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Taking an ecosystem approach to small scale fishing in the tropics

Implementing an ecosystem approach to fisheries (EAF) in small scale tropical marine fisheries
Project leader
Douglas Beare
29 Dec 2011
28 Dec 2014
From beach-side communities dotted across the Solomon Islands archipelago, to coastal villages lining Tanzania’s Indian Ocean shoreline, thousands of communities rely on coastal fisheries. Over the last half century, the march of development and global food demands have drastically altered the marine and coastal ecosystems that are the food baskets for millions. Overfishing and damage to critical mangrove and coral reef environments seriously jeopardizes the livelihoods of poor communities and limits their potential for further economic development.
The ecosystem approach to fisheries (EAF) management framework was developed by the Food and Agriculture Organization (FAO) in recognition of the need to consider aquatic ecosystems as a whole, to ensure sustainable development of the world’s fisheries. A guiding principal of the EAF framework is that the aquatic environments that support today’s generations be maintained for the benefit of future generations.
The vast majority of fishers in developing nations work in small-scale fisheries. Despite this, small-scale fisheries are often overlooked or placed in the ‘too hard’ basket when it comes to implementing sustainable development initiatives such as the EAF. This project, funded by the European Commission, aims to rectify this through a three-year initiative that will utilize the EAF framework for the benefit of small-scale tropical fisheries. The multi-region project will target eight fisheries in Indonesia, the Philippines, Tanzania and the Solomon Islands, and is set to bolster the capacity of these small-scale fisheries to reduce poverty in the communities they support.

A Collaborative Approach

There is incredible diversity in how small-scale marine fisheries operate around the world, and the environmental, political and resource challenges that they face. For this reason, at each stage of the project, scientists will work in close collaboration with fisheries stakeholders to meet the particular needs, regulatory context and capacity of the individual fisheries involved. Members of coastal communities, including women, local managers of marine protected areas (MPAs) and fisheries, and representatives from non-governmental organizations, and local and national government organizations will be encouraged to participate.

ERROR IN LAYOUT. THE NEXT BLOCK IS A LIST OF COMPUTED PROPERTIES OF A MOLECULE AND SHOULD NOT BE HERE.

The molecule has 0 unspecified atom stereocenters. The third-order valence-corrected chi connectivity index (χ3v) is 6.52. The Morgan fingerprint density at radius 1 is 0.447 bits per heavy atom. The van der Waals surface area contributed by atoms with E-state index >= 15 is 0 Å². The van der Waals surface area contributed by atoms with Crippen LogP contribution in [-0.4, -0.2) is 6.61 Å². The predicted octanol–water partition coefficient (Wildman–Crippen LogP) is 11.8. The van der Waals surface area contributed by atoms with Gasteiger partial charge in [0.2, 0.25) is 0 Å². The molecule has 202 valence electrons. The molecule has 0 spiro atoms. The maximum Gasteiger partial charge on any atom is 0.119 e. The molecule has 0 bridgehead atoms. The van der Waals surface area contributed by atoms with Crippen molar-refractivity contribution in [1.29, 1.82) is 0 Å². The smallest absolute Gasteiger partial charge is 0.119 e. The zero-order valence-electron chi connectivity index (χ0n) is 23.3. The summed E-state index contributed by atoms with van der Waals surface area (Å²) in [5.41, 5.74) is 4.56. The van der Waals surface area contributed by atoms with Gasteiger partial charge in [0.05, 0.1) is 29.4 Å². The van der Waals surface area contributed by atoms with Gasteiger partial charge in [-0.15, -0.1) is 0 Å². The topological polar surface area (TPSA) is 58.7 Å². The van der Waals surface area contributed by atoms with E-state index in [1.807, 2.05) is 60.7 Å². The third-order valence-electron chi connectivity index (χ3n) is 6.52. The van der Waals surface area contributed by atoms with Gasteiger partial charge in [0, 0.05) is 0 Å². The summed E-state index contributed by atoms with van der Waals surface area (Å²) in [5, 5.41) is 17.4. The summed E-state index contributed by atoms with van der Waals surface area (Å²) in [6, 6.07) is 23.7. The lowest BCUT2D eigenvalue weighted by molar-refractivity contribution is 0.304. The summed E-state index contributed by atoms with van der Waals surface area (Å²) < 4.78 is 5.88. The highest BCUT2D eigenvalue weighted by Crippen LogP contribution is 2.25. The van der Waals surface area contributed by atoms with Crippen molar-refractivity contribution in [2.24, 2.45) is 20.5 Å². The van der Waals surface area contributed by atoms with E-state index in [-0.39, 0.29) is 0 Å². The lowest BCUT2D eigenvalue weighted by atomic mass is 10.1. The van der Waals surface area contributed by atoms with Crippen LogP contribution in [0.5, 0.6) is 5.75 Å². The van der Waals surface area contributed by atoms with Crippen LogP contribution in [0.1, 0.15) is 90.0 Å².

The WorldFish Center will conduct the multi-region project from offices in each of the four participating countries. Research teams will be comprised of WorldFish Center researchers, as well as collaborators from the Indonesian Bogor Agricultural Institute (IPB) and Ministry of Marine Affairs and Fisheries (MMAF) in Indonesia; the Southeast Asian Regional Center for Graduate Study and Research in Agriculture (SEARCA), the Bureau of Fisheries and Aquatic Resources (BFAR) and the Department of Environment and Natural Resources (DENR) in the Philippines; the Ministry of Fisheries and Marine Resources (MFMR) in the Solomon Islands; and the Ministry of Natural Resources and Tourism and the University of Dar Es Salaam in Tanzania.
The project is divided into two phases: a planning phase, followed by an implementation phase.

Identifying EAF Strategies

During the first year of the project, a participatory diagnosis model will be used in a two step process to engage fisheries stakeholders at the national level, and then local communities at the individual fishery level. Through surveys, workshops and discussions, this collective learning approach aims to better understand the existing institutional arrangements that small-scale fisheries operate within. Participants will identify both the challenges and the opportunities that an EAF management framework presents for them. Ultimately, this phase of the project will result in tailored plans of action for implementing EAF strategies at each of the project sites.

EAF Strategies in Action

In the second and third years of the project, the tailored EAF strategies identified through the planning phase will be implemented and tested in collaborative pilot-scale operations. During this experimental phase of the project, the adopted strategies will be monitored, so that adjustments can be made in a continual process to hone the management practices to the local context.
By involving local industry and government players in the process of fisheries management reform, the project is helping to embed to EAF framework into the existing institutional structures of each country. The project is also generating valuable insights that will inform future implementation of EAF strategies in other developing nations, so that they too may manage their fisheries in an environmentally sustainable way.